Photo provided by Jenn Stone.
He stood in our front hall, smiling from ear to ear and almost quivering with excitement. There wasn’t a nervous bone in his body. He had taken great care choosing his outfit. The same way anyone else who was preparing for a job interview would. Gold lamé pants from a golden knight costume that I had made him for Halloween, a red shirt, Christmas red to be exact, a Santa hat and his black winter boots.
JT had been preparing for this day for almost a year, since the previous December. He had been preparing The Doc and I for his absence for just as long. “When I go to work at the North Pole,” he had stated repeatedly throughout the year. “I won’t be able to live at home anymore,” He did admit that he would miss us, but implied that the responsibility of the job would be too important, though he may be able to take time off to visit when he wasn’t busy.
It was December 1997. JT was five but would turn six that New Years Eve. He loved to dress up and had an imagination that overflowed with castles, knights, dragons, action figures and The North Pole. The previous year, right before Christmas, we had purchased the video of The Santa Clause with Tim Allen. After only one viewing, JT was mesmerized by The North Pole; and who wouldn’t be after seeing such a wonderful and magical depiction of the place. You have to give Disney credit for their attention to detail. The Santa Clause still ranks as one of my favourite Christmas movies, second only to The Muppet Christmas Carol and followed by A Christmas Story.
JT didn’t give much thought to Tim Allen’s version of Santa, but he certainly could relate to young Charlie’s wonder and excitement over the big guy’s home. So much so that he decided he wanted to go live there. For the next year, it was as if we were living our own version of the movie. I originally thought this idea would lose traction by the time Easter, then summer vacation rolled around. Surely he would be over this fetish by Halloween; but no, here it was December and we were heading to the local mall to see Santa where JT was going to ask him for a job.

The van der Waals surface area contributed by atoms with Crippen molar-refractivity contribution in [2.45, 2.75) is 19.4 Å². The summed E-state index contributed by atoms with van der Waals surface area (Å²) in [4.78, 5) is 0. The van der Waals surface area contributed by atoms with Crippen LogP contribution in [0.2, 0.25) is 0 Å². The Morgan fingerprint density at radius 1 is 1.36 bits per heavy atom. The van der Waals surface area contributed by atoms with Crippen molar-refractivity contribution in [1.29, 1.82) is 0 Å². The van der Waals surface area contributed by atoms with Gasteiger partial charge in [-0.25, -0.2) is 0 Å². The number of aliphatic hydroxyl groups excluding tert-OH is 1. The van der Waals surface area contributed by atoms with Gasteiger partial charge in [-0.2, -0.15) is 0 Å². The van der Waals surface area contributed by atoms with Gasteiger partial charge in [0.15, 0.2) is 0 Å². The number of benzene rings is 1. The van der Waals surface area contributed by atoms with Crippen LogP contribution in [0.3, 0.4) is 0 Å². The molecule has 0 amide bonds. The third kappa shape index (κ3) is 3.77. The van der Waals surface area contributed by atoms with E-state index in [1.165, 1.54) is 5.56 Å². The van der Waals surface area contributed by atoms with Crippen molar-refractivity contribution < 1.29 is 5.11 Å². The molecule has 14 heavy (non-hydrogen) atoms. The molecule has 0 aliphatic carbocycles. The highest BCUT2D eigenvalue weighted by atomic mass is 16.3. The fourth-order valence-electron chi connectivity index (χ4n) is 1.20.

As a parent, I had no desire to crush my child’s dreams, but I was beginning to worry about how the situation was going to play out with the mall Santa. It wasn’t as if I could call beforehand to give him a heads up, or discretely pass him a note before my kid climbed on his lap. The situation had the potential to go really bad, really fast.
We went early, earlier than Santa and his helpers and earlier than any other kids and parents. JT sat on the floor at what would be the front of the line with me standing behind him. He was surprisingly patient and chattered a little about going to The North Pole before sitting silently with his dreams.
When Santa arrived, he was the real deal. No cotton-ball beard for him. No flimsy suit or scraggly-looking hat. JT stood up with anticipation and ran forward when they gave him the OK. He climbed onto Santa’s waiting lap and, before anyone could say anything, blurted out his request. “Can I come to The North Pole with you? I want to be an elf.”
Santa, who had to immediately swallow his Ho-Ho-Ho, what-do-you-want-for-Christmas line, was a bit taken back by this request so I filled in the gap with, “I’m not sure he’s old enough yet. He is only five.”
“Ho Ho,” said Santa, with a voice as jolly as you would expect the perfect Santa to sound. “I have a lot of equipment at the North Pole, and you have to be big enough to drive. I would be happy to have you come work for me when you are a little older.”
JT was over the moon with the prospect of future employment at The North Pole, and I was relieved that the situation hadn’t resulted in any tears or broken dreams. Every Christmas I think of this Santa. I wonder how many other kids required creative thinking on his part. I am guessing there were many during his seasonal stints. Kids, after all, are very unpredictable. I also think about the parents of these kids, whether they actually realized how amazing this Santa was or if they just took him for granted. From my perspective, I know I will never forget when the best Santa ever gave my son the best Christmas gift ever.
Happy holidays and thanks for reading.